Middleboro Selectmen considered imposing a medical marijuana moratorium when they met Monday night; but, ultimately, rejected that idea.The board also rejected a move to zone the medical marijuana facilities to the adult entertainment district in southern Middleboro, after hearing from member Leilani Dalpe who cautioned the move could back potential businesses into a corner.
At issue is the state law that allows medical marijuana dispensaries. The licenses are issued by the Department of Public Health, but municipalities are allowed to decide if special permitting is required.
Town Manager Charles Cristello said without a zoning change marijuana dispensaries could crop up just about anywhere in town.
Selectman John Knowlton initially favored zoning the facilities in the adult entertainment zone, but agreed state regulations are enough to keep marijuana dispensaries away from schools and daycare centers.
Resident Patricia Gilmore cautioned selectmen to be business friendly, noting medical marijuana is the fastest growing industry in the region.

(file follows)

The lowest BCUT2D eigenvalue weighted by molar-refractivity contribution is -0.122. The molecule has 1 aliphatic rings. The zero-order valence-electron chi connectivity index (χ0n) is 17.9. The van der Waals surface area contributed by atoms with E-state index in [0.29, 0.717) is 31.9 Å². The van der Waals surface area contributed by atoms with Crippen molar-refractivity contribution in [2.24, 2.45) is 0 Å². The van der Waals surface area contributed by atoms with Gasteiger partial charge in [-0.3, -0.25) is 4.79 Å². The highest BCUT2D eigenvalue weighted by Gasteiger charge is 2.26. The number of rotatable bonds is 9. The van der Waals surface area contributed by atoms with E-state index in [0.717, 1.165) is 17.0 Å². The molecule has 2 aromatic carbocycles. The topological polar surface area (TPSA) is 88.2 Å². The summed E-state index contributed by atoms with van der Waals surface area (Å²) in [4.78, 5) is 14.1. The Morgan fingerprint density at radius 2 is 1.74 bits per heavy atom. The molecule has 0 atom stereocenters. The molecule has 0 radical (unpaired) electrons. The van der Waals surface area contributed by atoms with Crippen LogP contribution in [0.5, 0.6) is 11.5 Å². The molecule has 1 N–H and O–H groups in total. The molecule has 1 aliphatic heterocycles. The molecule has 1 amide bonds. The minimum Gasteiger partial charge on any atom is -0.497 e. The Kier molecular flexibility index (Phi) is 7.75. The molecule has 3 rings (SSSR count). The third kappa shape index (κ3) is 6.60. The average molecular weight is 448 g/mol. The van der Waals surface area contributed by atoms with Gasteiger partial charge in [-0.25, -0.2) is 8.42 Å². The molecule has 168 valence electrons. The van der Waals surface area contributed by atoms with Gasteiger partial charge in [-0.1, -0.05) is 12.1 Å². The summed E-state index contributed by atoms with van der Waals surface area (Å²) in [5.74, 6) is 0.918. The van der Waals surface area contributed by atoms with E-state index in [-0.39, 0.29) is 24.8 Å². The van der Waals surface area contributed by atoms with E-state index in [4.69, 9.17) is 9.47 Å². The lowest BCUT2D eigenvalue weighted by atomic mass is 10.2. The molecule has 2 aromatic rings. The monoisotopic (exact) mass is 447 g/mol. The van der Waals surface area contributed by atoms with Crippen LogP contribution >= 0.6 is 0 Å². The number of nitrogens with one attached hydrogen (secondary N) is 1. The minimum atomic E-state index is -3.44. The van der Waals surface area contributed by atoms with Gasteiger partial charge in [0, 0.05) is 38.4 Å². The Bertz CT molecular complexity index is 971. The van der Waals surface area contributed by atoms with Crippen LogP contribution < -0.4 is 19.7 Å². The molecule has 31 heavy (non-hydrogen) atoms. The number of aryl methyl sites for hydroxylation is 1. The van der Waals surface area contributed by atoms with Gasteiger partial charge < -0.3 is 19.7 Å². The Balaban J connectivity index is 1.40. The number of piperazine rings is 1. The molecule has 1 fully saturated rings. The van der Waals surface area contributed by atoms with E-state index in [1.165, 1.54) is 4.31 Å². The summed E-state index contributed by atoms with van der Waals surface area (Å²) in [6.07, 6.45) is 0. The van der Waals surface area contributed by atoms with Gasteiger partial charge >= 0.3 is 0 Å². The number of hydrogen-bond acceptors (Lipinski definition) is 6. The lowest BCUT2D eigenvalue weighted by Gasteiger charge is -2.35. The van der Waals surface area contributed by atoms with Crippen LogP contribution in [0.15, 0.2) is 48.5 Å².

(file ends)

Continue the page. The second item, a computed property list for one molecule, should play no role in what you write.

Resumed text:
Although there’s been no formal proposal for a medical marijuana dispensary in Middleboro, Selectman Allin Frawley said he wants to be ready, just in case.
Selectmen unanimously voted to present a zoning change at October town meeting that would allow marijuana dispensaries in the general use areas of Middleboro, which are typically where retail operations are permitted.
The board agreed the zoning change might not be necessary, and will consider regulating medical marijuana facilities through the local board of health after hearing from Health Officer Jeanne Spalding, who lobbied to use board of health regulations to oversee the dispensaries.
In the meantime officials plan to hold a marijuana workshop to educate the public.
Tim Keogh, executive director of Coastal Compassion, is looking to open a dispensary in Bristol County and sat in on Monday’s hearing. Keogh said the state expects to issue medical marijuana licenses by the first of January. Applicants are required to have $500,000 in financing, and if licensed be ready to plant the first seed within 120 days. Keogh says it takes 4-months to grow a crop.